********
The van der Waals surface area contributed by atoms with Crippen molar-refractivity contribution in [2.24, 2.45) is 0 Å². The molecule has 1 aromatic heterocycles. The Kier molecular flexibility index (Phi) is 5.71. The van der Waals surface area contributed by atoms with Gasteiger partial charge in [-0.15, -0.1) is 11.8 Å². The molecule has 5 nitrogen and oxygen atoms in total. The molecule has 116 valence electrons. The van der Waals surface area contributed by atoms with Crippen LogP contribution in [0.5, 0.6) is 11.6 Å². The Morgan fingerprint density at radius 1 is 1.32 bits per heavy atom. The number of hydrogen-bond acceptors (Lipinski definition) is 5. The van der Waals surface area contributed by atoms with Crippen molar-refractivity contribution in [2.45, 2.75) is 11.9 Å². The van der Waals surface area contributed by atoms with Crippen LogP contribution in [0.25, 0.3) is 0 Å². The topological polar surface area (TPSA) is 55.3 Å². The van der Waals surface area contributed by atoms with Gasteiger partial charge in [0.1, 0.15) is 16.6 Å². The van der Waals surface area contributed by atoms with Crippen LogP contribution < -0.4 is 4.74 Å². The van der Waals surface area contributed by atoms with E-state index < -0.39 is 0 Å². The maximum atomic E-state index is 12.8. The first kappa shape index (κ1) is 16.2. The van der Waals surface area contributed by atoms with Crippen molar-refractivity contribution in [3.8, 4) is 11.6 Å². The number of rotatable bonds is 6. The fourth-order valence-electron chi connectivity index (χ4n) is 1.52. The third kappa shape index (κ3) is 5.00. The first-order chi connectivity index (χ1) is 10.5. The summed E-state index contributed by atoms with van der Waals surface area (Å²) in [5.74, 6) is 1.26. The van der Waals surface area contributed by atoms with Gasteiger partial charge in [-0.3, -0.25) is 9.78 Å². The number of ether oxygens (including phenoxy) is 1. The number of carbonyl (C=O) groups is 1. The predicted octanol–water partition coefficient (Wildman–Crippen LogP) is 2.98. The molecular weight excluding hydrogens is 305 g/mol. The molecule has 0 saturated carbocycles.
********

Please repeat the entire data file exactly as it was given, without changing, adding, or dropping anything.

The van der Waals surface area contributed by atoms with Crippen molar-refractivity contribution in [2.24, 2.45) is 0 Å². The molecule has 1 aromatic heterocycles. The Kier molecular flexibility index (Phi) is 5.71. The van der Waals surface area contributed by atoms with Gasteiger partial charge in [-0.15, -0.1) is 11.8 Å². The molecule has 5 nitrogen and oxygen atoms in total. The molecule has 116 valence electrons. The van der Waals surface area contributed by atoms with Crippen LogP contribution in [0.5, 0.6) is 11.6 Å². The Morgan fingerprint density at radius 1 is 1.32 bits per heavy atom. The number of hydrogen-bond acceptors (Lipinski definition) is 5. The van der Waals surface area contributed by atoms with Crippen molar-refractivity contribution in [2.45, 2.75) is 11.9 Å². The van der Waals surface area contributed by atoms with Crippen LogP contribution in [0.25, 0.3) is 0 Å². The topological polar surface area (TPSA) is 55.3 Å². The van der Waals surface area contributed by atoms with Gasteiger partial charge in [0.1, 0.15) is 16.6 Å². The van der Waals surface area contributed by atoms with Crippen LogP contribution < -0.4 is 4.74 Å². The van der Waals surface area contributed by atoms with E-state index < -0.39 is 0 Å². The maximum atomic E-state index is 12.8. The first kappa shape index (κ1) is 16.2. The van der Waals surface area contributed by atoms with Crippen molar-refractivity contribution in [3.8, 4) is 11.6 Å². The number of rotatable bonds is 6. The fourth-order valence-electron chi connectivity index (χ4n) is 1.52. The third kappa shape index (κ3) is 5.00. The first-order chi connectivity index (χ1) is 10.5. The summed E-state index contributed by atoms with van der Waals surface area (Å²) in [5.74, 6) is 1.26. The van der Waals surface area contributed by atoms with Gasteiger partial charge in [-0.3, -0.25) is 9.78 Å². The number of ether oxygens (including phenoxy) is 1. The number of carbonyl (C=O) groups is 1. The predicted octanol–water partition coefficient (Wildman–Crippen LogP) is 2.98. The molecular weight excluding hydrogens is 305 g/mol. The molecule has 0 saturated carbocycles.